“The research we have done really challenges that,” Dr Browne added, referring to the findings of lab work carried out by colleagues at Plymouth University, UK, led by co-author Prof Richard Thompson.
“Our findings show that the plastic itself can be a problem and can affect organisms.
“Also, when particles of plastic go into the environment what you find is that they accumulate large quantities of pollutants that are banned. So you have these particles themselves but also a load of nasty chemicals.”
Important roleThe team found that the tiny bits of plastic, which measure 1mm or smaller, transferred pollutants and additive chemicals – such as flame-retardants – into the guts of lugworms (Arenicola marina).
This process results in the chemical reaching the creatures’ tissue, causing a range of biological effects such as thermal stress and the inability to consume as much sediment.
Dr Browne explained that this had consequences for the surrounding ecosystem.
“If the animals are not able to eat as much then there is a change in the function of the organisms and there is an impact on the semblance of the species found in an area,” he said.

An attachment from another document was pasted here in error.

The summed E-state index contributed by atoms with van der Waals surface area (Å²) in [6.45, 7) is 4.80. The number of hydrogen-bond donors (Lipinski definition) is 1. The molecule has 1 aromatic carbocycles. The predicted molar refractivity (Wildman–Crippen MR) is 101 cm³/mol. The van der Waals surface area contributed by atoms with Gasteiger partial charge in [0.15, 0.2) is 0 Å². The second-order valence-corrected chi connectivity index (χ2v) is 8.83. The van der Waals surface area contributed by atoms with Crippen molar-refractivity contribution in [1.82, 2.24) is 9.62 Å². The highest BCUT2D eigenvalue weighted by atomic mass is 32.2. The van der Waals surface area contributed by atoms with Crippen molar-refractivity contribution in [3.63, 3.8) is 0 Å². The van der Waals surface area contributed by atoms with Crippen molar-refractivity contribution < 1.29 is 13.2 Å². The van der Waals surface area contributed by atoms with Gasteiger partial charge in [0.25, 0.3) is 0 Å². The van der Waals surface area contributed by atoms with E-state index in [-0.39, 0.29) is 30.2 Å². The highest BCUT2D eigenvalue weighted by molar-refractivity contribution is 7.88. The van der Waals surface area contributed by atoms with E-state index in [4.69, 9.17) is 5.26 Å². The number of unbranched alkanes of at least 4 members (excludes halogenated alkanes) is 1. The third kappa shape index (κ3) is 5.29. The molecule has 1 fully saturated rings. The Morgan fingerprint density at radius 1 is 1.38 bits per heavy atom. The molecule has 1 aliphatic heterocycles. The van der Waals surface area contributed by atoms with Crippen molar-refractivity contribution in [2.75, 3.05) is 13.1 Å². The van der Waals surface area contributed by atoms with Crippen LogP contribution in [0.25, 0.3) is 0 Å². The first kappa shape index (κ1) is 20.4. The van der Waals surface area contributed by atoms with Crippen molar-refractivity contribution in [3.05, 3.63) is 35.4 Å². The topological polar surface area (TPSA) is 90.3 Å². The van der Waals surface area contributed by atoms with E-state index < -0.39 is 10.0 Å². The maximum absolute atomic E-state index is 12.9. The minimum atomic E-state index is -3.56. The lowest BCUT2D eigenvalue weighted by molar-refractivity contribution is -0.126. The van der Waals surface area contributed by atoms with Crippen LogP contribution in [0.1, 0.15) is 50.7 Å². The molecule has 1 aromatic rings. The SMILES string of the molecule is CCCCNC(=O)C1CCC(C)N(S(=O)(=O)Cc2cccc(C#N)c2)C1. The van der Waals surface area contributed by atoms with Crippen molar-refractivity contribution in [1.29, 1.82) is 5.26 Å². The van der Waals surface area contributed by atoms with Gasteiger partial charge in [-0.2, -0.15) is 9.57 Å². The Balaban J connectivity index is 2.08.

He added that the worms had earned the nickname “eco-engineers” as a result of their ability to eat organic matter from the sediment and prevent the build-up of silt.
“Through that process, it produces burrows and changes the whole assemblage of animals that live around it,” Dr Browne observed.
“This is quite considerable because if you look at the total biomass of a shoreline, about 32% can be made up from these organisms.”
He told BBC News that it was the first study of its kind to highlight the toxic risk posed by microplastics to marine organisms.
“For about 40 or 50 years, we have been finding very large concentrations of chemicals in animals. Then they started to find animals with larger concentrations of pollutants and plastics, so researchers began to establish this correlation.